The piercing element 18 may be configured in any of a number of different designs. One design of the piercing element 118 may be as a single, thin rod ending in a point sharp enough to pierce most food items, as shown in the second exemplary embodiment in FIG. 4. Another design of the piercing element 18 may be a multi-tined fork 24, shown in FIG. 1, FIG. 2, and FIG. 3, with a temperature sensor 20 contained in only one tine on the multi-tined fork 24. In another design, the piercing element 218 may be the multi-tined fork 224 with temperature sensors 220 contained in a plurality of tines on the multi-tined fork 224, as shown in a third exemplary embodiment in FIG. 5. If multiple temperature sensors 220 are incorporated into the design of the piercing element 218, the sensed temperature could be an average of the results from each temperature sensor 220 or a sensed temperature may only be presented when all of the temperature sensors 220 produce the same result. Many variations and modifications may be made to the above-described piercing element 18, 118, 218 without departing substantially from the spirit and principles of the invention.

The display 222 may be configured in any of many different types of designs. One design of the display 222 is configured to show a temperature of a pierced food item. Another design of the display 222 may contain a doneness scale 212. A third design of the display 222 would both show the temperature of the pierced food item and use the doneness scale 212 as shown in the third exemplary embodiment in FIG. 5. A fourth design of the display 222 would make all or a portion of the display 222 rotatable, such that the display 222 could be rotated to a convenient, readable position for the user. In a fifth design of the display 322, as shown in FIG. 9, the food thermometer 310 further includes a motion sensor 326 arranged to rotate at least a portion of the display 322 independently, such that at least a portion of the display 322 is substantially upright, regardless of the position of the food thermometer 310. Many variations and modifications may be made to the above-described display 22, 122, 222, 322 designs without departing substantially from the spirit and principles of the invention.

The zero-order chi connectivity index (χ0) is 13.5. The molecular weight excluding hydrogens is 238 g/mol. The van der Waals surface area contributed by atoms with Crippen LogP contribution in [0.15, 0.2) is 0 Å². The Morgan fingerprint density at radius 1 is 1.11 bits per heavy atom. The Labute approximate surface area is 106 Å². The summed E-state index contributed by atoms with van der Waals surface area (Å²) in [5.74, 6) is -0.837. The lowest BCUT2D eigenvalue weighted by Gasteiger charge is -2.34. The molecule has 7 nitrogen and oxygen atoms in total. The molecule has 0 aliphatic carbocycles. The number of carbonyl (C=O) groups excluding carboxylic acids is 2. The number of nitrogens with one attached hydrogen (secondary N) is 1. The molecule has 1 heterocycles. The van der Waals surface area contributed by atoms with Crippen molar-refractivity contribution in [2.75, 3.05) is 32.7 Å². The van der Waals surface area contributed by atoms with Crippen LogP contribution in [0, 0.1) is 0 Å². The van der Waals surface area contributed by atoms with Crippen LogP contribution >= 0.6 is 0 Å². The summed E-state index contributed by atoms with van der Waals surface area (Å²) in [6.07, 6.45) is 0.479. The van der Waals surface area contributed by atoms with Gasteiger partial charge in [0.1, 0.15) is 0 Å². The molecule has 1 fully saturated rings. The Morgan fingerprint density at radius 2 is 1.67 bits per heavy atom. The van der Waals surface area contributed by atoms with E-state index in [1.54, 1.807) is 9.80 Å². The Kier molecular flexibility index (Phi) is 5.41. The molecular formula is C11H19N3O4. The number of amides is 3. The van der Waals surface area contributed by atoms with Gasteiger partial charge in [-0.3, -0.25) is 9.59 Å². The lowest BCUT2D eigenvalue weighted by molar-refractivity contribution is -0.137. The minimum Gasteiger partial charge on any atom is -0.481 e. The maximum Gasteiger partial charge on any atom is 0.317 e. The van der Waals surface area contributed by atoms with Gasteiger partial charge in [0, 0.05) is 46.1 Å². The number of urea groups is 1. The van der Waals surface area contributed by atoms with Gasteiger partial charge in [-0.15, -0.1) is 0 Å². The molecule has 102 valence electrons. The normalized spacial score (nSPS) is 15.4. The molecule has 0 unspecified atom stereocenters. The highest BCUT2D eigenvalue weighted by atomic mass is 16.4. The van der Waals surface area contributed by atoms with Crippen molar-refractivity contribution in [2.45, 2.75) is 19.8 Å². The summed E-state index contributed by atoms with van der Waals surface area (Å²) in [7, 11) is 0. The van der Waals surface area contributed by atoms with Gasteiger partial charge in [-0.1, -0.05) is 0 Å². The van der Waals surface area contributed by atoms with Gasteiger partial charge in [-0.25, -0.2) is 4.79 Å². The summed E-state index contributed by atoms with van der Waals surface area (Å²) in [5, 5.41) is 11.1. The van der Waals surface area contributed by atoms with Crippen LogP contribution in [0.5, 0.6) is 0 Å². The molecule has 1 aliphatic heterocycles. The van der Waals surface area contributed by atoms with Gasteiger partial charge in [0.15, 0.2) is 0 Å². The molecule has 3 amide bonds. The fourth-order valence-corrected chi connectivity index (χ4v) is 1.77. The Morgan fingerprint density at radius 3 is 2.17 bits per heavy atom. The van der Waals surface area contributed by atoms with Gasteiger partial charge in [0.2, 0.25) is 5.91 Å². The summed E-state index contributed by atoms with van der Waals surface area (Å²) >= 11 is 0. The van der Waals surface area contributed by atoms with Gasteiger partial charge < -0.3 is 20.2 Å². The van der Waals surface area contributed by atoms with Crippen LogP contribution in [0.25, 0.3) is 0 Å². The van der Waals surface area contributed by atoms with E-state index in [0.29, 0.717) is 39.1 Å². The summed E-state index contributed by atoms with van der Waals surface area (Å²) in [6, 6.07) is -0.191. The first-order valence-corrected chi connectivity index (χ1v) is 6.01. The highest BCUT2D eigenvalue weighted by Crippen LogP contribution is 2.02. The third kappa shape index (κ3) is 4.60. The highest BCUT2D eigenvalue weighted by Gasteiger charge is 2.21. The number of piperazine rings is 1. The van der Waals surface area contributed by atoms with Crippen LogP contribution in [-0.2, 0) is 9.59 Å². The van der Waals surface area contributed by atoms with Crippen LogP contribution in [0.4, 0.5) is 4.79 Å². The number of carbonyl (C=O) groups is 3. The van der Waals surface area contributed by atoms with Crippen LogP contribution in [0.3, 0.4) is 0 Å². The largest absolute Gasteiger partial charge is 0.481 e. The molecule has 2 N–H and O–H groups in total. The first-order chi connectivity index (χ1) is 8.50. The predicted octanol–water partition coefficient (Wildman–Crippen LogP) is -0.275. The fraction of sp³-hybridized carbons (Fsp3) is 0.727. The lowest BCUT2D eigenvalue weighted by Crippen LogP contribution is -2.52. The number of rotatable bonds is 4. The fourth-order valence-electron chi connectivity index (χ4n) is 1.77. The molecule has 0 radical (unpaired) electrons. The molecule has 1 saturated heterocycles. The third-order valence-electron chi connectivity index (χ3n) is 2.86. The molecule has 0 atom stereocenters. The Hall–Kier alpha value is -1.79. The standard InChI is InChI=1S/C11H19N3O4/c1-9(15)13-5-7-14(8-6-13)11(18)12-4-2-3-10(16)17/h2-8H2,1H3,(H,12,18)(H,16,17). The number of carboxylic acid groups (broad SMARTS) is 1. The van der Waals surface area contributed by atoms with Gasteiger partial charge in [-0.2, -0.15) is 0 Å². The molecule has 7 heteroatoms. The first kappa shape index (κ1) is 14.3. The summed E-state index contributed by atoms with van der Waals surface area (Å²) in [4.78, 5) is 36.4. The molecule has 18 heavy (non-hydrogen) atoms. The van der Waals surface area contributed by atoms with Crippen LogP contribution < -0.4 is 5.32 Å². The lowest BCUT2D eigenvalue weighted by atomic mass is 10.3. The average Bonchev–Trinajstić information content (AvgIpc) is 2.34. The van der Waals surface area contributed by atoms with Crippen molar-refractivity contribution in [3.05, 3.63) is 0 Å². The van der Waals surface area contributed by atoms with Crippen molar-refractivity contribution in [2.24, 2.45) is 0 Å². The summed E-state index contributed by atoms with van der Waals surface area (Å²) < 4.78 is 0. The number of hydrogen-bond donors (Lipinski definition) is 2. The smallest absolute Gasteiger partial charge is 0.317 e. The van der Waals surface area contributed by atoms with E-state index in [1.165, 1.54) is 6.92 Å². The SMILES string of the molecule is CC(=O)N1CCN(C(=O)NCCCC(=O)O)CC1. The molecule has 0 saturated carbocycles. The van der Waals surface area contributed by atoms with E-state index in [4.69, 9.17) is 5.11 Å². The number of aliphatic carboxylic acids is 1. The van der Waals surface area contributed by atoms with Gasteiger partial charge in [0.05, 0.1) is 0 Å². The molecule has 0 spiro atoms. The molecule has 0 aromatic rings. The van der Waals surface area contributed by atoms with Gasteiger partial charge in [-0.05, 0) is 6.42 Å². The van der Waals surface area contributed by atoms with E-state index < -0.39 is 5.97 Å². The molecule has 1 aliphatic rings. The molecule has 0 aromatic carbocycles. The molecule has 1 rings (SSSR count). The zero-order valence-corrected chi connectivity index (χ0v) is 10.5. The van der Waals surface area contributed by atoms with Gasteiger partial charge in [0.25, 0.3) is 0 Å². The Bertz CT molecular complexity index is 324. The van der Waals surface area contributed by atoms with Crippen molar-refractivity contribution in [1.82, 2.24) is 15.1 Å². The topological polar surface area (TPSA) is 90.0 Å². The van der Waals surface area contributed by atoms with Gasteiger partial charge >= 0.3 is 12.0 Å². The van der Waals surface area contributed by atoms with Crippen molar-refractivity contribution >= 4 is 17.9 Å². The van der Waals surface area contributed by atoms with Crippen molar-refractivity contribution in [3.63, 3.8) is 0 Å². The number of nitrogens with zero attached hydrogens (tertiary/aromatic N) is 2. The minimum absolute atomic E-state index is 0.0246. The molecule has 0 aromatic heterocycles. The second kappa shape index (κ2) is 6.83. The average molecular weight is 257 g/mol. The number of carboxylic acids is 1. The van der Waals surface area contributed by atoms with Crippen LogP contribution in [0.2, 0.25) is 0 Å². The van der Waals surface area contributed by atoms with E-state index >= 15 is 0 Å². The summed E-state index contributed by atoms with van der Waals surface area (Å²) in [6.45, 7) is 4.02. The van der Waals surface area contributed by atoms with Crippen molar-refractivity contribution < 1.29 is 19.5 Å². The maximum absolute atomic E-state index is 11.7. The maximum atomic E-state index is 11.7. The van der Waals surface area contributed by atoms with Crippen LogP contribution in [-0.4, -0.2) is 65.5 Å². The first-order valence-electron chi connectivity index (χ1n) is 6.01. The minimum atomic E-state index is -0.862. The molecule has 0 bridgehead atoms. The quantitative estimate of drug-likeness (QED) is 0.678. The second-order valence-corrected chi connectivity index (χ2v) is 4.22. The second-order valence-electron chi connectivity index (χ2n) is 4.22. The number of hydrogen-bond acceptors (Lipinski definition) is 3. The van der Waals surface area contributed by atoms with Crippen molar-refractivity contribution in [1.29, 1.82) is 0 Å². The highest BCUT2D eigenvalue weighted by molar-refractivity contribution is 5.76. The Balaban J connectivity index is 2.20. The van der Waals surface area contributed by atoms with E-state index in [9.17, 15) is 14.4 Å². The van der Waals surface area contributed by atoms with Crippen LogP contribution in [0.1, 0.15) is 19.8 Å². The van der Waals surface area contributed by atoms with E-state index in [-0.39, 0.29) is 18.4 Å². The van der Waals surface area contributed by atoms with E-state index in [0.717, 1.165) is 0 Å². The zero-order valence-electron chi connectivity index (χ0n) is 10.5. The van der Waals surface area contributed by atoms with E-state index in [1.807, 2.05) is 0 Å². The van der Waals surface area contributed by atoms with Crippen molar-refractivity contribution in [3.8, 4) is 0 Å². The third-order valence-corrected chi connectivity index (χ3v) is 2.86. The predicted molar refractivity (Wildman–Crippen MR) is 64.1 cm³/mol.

One possible feature of the display 222 is the doneness scale 212, as shown in FIG. 5. In one design of the doneness scale 222 categories of rare, medium rare, medium and well done are available. Each doneness scale 212 category is associated with a temperature range, as well as a light source contained in the display 222. The light source may be operated in accordance with liquid crystal display technology, make use of light emitting diodes, or use another technology known to those having ordinary skill in the art. When the temperature sensor 220 in the food thermometer 210 senses a temperature, the temperature is compared to the temperature ranges associated with each doneness scale 212 category. Preferably, the temperature ranges are stored within a memory located within the handle portion 214. Once a category having a temperature range fitting the sensed temperature is located, the light source associated with that category of doneness is illuminated. The temperature ranges may be different for different types of food. In one design of the doneness scale 212, any of 9 different entrée choices may be selected for doneness measurement.